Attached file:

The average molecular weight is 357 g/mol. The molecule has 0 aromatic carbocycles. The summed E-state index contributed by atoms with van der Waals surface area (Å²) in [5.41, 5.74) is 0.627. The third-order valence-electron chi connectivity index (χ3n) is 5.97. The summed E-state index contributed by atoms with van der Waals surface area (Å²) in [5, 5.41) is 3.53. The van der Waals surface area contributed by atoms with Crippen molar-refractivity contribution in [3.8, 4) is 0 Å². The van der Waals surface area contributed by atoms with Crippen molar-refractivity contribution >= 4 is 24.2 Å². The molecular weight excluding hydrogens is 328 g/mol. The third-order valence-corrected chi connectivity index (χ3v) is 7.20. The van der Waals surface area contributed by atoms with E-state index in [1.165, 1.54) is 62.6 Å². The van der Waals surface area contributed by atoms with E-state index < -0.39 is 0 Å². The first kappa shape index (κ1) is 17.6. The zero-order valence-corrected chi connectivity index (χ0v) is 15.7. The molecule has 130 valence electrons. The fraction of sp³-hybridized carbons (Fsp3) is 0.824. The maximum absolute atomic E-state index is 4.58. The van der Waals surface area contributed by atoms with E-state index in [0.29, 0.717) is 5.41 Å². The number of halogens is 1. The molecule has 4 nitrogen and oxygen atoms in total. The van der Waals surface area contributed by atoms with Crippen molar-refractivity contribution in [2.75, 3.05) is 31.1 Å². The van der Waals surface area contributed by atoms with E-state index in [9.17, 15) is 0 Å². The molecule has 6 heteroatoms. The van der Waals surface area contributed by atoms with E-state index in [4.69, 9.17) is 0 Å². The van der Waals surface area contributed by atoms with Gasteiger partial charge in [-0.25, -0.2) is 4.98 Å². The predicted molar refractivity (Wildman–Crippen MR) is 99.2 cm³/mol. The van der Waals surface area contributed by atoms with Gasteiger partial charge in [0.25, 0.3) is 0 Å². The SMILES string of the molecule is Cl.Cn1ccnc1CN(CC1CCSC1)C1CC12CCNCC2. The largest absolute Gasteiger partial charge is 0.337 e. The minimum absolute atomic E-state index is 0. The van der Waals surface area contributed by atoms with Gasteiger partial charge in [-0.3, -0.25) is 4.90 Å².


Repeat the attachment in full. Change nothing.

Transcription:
The average molecular weight is 357 g/mol. The molecule has 0 aromatic carbocycles. The summed E-state index contributed by atoms with van der Waals surface area (Å²) in [5.41, 5.74) is 0.627. The third-order valence-electron chi connectivity index (χ3n) is 5.97. The summed E-state index contributed by atoms with van der Waals surface area (Å²) in [5, 5.41) is 3.53. The van der Waals surface area contributed by atoms with Crippen molar-refractivity contribution in [3.8, 4) is 0 Å². The van der Waals surface area contributed by atoms with Crippen molar-refractivity contribution >= 4 is 24.2 Å². The molecular weight excluding hydrogens is 328 g/mol. The third-order valence-corrected chi connectivity index (χ3v) is 7.20. The van der Waals surface area contributed by atoms with E-state index in [1.165, 1.54) is 62.6 Å². The van der Waals surface area contributed by atoms with E-state index < -0.39 is 0 Å². The first kappa shape index (κ1) is 17.6. The zero-order valence-corrected chi connectivity index (χ0v) is 15.7. The molecule has 130 valence electrons. The fraction of sp³-hybridized carbons (Fsp3) is 0.824. The maximum absolute atomic E-state index is 4.58. The van der Waals surface area contributed by atoms with E-state index in [0.29, 0.717) is 5.41 Å². The number of halogens is 1. The molecule has 4 nitrogen and oxygen atoms in total. The van der Waals surface area contributed by atoms with Crippen molar-refractivity contribution in [2.75, 3.05) is 31.1 Å². The van der Waals surface area contributed by atoms with E-state index in [9.17, 15) is 0 Å². The molecule has 6 heteroatoms. The van der Waals surface area contributed by atoms with E-state index in [4.69, 9.17) is 0 Å². The van der Waals surface area contributed by atoms with Gasteiger partial charge in [-0.25, -0.2) is 4.98 Å². The predicted molar refractivity (Wildman–Crippen MR) is 99.2 cm³/mol. The van der Waals surface area contributed by atoms with Gasteiger partial charge in [0.25, 0.3) is 0 Å². The SMILES string of the molecule is Cl.Cn1ccnc1CN(CC1CCSC1)C1CC12CCNCC2. The largest absolute Gasteiger partial charge is 0.337 e. The minimum absolute atomic E-state index is 0. The van der Waals surface area contributed by atoms with Gasteiger partial charge in [-0.3, -0.25) is 4.90 Å².